On September 9, 2019, represented by Attorney Gerald Klein Esq. and Engineer Brian Flannery, the developer returned to the Zoning Board and requested to modify the application to include more 3-bedroom units, and less 2-bedroom units. The new proposal was for 84-3 bedroom units and 10-2 bedroom units. Mr. Flannery extolled the virtues of the application as the number of bedrooms overall would actually be reduced by 11 to 272.

Mr. Flannery further testified that in order to accommodate the additional children who would live in the bigger apartments, they would now provide 3- 4,800 sq foot tot lots instead of the originally approved 1 tot lot, and they would build the proposed 4,000 sq foot shul "as large as they could."

The board responded that they preferred the originally approved 2-bedroom units to the now proposed 3-bedroom units as families tend to stay longer in 3-bedroom units, leading to many more older children in the complex which does not include sufficient recreational space for so many children.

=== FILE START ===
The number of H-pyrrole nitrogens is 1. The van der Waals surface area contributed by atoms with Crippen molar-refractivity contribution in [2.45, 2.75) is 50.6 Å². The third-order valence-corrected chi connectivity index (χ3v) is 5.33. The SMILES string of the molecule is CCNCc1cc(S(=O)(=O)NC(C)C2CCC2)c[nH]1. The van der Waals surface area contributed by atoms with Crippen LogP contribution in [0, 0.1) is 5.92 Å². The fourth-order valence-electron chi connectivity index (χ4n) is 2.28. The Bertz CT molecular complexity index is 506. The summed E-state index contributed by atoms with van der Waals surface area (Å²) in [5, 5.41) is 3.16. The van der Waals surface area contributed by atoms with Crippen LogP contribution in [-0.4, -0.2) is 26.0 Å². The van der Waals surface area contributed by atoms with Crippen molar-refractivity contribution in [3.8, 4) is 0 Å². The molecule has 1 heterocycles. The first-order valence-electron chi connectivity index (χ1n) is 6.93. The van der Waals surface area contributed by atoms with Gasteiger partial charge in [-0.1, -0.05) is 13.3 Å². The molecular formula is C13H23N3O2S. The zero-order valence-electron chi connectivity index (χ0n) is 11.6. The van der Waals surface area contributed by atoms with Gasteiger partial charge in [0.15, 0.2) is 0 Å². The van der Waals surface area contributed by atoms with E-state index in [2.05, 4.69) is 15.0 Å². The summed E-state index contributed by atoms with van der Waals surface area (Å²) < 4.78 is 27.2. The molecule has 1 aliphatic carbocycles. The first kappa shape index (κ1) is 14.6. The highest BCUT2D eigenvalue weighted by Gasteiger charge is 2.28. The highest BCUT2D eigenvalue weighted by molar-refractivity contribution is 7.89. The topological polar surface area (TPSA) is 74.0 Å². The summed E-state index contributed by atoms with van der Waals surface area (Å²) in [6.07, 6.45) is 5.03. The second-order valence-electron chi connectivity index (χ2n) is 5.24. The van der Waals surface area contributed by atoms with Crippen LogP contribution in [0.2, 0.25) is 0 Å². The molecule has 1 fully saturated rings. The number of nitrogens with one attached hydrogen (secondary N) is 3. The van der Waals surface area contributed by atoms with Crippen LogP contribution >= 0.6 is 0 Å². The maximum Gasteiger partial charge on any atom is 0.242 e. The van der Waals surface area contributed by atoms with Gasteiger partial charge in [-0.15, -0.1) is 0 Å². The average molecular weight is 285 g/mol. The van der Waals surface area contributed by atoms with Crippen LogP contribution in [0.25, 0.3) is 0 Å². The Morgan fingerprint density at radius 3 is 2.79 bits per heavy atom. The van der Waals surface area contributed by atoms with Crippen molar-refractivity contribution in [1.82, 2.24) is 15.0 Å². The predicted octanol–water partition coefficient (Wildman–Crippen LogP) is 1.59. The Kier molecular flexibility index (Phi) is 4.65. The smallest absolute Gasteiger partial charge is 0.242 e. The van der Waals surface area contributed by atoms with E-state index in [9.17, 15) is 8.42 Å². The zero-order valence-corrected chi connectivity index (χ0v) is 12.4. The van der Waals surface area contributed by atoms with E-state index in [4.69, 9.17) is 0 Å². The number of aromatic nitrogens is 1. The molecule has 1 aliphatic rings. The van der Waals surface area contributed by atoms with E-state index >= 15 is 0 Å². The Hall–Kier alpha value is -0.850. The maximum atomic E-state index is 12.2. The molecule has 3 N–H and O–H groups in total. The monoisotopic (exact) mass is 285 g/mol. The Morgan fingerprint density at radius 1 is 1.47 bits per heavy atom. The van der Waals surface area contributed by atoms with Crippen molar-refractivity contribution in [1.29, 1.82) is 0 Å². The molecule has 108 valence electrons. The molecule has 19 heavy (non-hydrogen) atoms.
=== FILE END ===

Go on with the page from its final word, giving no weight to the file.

A member of the public additionally pointed out that there was insufficient room for a bus to enter and turn around in the complex, which would cause the numerous children to wait for the bus on Squankum Road. Additionally, if buses need to create this stop on Squankum Road, there is no proper turn-around in the area for buses to get back to Lakewood.

Due to this concern, the Board directed the applicant to return with a revised plan.

The applicant returned on October 28, 2019 with a revised plan showing that the complex will include a turnaround at the entrance so school buses can safely enter and exit the complex without needing to traverse through the complex, and additionally the internal sidewalk will be extended to be provide a walkway and crosswalks from the internal road to the bus stop. The Board also directed the applicant to provide a bus shelter.